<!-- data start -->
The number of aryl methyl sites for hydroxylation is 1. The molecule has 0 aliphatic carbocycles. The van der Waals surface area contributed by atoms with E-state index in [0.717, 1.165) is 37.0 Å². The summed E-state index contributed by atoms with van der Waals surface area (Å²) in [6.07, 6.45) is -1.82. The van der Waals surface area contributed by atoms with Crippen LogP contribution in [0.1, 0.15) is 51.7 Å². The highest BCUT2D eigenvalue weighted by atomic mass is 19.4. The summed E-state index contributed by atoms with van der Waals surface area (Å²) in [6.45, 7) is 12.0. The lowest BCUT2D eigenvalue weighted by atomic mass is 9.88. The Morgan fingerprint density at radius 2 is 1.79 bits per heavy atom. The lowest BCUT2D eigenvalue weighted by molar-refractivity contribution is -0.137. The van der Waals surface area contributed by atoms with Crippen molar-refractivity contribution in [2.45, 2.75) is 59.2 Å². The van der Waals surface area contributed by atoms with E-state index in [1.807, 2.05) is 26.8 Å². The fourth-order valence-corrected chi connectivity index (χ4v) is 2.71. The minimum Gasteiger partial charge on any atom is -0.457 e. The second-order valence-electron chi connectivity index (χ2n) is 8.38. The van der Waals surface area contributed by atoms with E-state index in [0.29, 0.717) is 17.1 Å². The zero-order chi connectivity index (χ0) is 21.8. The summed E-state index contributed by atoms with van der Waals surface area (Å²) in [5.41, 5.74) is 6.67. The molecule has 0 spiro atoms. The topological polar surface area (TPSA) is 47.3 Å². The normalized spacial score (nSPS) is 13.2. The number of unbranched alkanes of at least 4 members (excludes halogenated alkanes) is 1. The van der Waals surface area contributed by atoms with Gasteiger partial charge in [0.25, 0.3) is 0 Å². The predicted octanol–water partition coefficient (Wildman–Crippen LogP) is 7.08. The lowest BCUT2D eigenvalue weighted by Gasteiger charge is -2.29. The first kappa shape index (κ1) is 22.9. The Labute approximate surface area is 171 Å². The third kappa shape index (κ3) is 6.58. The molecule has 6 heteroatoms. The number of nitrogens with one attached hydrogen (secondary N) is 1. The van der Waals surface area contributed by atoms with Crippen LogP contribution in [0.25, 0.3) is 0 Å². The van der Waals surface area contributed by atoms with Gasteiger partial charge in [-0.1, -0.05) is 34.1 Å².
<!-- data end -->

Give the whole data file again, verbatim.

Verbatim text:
The number of aryl methyl sites for hydroxylation is 1. The molecule has 0 aliphatic carbocycles. The van der Waals surface area contributed by atoms with E-state index in [0.717, 1.165) is 37.0 Å². The summed E-state index contributed by atoms with van der Waals surface area (Å²) in [6.07, 6.45) is -1.82. The van der Waals surface area contributed by atoms with Crippen LogP contribution in [0.1, 0.15) is 51.7 Å². The highest BCUT2D eigenvalue weighted by atomic mass is 19.4. The summed E-state index contributed by atoms with van der Waals surface area (Å²) in [6.45, 7) is 12.0. The lowest BCUT2D eigenvalue weighted by atomic mass is 9.88. The Morgan fingerprint density at radius 2 is 1.79 bits per heavy atom. The lowest BCUT2D eigenvalue weighted by molar-refractivity contribution is -0.137. The van der Waals surface area contributed by atoms with Crippen molar-refractivity contribution in [2.45, 2.75) is 59.2 Å². The van der Waals surface area contributed by atoms with E-state index in [1.807, 2.05) is 26.8 Å². The fourth-order valence-corrected chi connectivity index (χ4v) is 2.71. The minimum Gasteiger partial charge on any atom is -0.457 e. The second-order valence-electron chi connectivity index (χ2n) is 8.38. The van der Waals surface area contributed by atoms with E-state index in [0.29, 0.717) is 17.1 Å². The zero-order chi connectivity index (χ0) is 21.8. The summed E-state index contributed by atoms with van der Waals surface area (Å²) in [5.41, 5.74) is 6.67. The molecule has 0 spiro atoms. The topological polar surface area (TPSA) is 47.3 Å². The normalized spacial score (nSPS) is 13.2. The number of unbranched alkanes of at least 4 members (excludes halogenated alkanes) is 1. The van der Waals surface area contributed by atoms with Gasteiger partial charge in [0.25, 0.3) is 0 Å². The predicted octanol–water partition coefficient (Wildman–Crippen LogP) is 7.08. The lowest BCUT2D eigenvalue weighted by Gasteiger charge is -2.29. The first kappa shape index (κ1) is 22.9. The Labute approximate surface area is 171 Å². The third kappa shape index (κ3) is 6.58. The molecule has 6 heteroatoms. The number of nitrogens with one attached hydrogen (secondary N) is 1. The van der Waals surface area contributed by atoms with Crippen LogP contribution in [0.25, 0.3) is 0 Å². The van der Waals surface area contributed by atoms with Gasteiger partial charge in [-0.1, -0.05) is 34.1 Å².